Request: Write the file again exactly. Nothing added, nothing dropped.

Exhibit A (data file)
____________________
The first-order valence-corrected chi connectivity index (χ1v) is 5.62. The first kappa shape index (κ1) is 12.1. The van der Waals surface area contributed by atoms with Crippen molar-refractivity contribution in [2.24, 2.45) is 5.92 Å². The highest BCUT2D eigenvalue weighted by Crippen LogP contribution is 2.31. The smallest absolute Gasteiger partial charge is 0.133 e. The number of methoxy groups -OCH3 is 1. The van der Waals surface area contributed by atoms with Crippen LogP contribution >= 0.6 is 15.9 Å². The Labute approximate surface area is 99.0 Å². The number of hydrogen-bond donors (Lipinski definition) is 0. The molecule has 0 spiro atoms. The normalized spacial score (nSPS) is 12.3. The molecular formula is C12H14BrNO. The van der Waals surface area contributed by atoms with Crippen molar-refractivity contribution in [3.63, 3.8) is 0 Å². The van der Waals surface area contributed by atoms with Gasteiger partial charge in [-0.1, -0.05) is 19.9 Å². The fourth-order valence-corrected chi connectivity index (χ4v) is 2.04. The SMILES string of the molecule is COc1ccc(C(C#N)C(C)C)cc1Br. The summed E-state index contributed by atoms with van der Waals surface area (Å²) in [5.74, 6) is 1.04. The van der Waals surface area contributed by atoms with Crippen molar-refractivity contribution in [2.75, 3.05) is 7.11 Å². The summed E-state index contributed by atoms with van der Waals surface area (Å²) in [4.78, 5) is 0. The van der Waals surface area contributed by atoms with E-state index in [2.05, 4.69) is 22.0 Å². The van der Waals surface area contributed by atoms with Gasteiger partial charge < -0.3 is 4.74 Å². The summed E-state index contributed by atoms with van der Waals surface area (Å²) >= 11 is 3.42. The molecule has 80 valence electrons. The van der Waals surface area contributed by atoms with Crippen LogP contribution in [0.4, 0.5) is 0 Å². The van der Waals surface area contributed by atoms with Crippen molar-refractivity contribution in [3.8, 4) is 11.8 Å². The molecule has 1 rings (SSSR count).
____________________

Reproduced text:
The first-order valence-corrected chi connectivity index (χ1v) is 5.62. The first kappa shape index (κ1) is 12.1. The van der Waals surface area contributed by atoms with Crippen molar-refractivity contribution in [2.24, 2.45) is 5.92 Å². The highest BCUT2D eigenvalue weighted by Crippen LogP contribution is 2.31. The smallest absolute Gasteiger partial charge is 0.133 e. The number of methoxy groups -OCH3 is 1. The van der Waals surface area contributed by atoms with Crippen LogP contribution >= 0.6 is 15.9 Å². The Labute approximate surface area is 99.0 Å². The number of hydrogen-bond donors (Lipinski definition) is 0. The molecule has 0 spiro atoms. The normalized spacial score (nSPS) is 12.3. The molecular formula is C12H14BrNO. The van der Waals surface area contributed by atoms with Crippen molar-refractivity contribution in [3.63, 3.8) is 0 Å². The van der Waals surface area contributed by atoms with Gasteiger partial charge in [-0.1, -0.05) is 19.9 Å². The fourth-order valence-corrected chi connectivity index (χ4v) is 2.04. The SMILES string of the molecule is COc1ccc(C(C#N)C(C)C)cc1Br. The summed E-state index contributed by atoms with van der Waals surface area (Å²) in [5.74, 6) is 1.04. The van der Waals surface area contributed by atoms with Crippen molar-refractivity contribution in [2.75, 3.05) is 7.11 Å². The summed E-state index contributed by atoms with van der Waals surface area (Å²) in [4.78, 5) is 0. The van der Waals surface area contributed by atoms with E-state index in [2.05, 4.69) is 22.0 Å². The van der Waals surface area contributed by atoms with Gasteiger partial charge < -0.3 is 4.74 Å². The summed E-state index contributed by atoms with van der Waals surface area (Å²) >= 11 is 3.42. The molecule has 80 valence electrons. The van der Waals surface area contributed by atoms with Crippen LogP contribution in [0.4, 0.5) is 0 Å². The van der Waals surface area contributed by atoms with Crippen molar-refractivity contribution in [3.8, 4) is 11.8 Å². The molecule has 1 rings (SSSR count).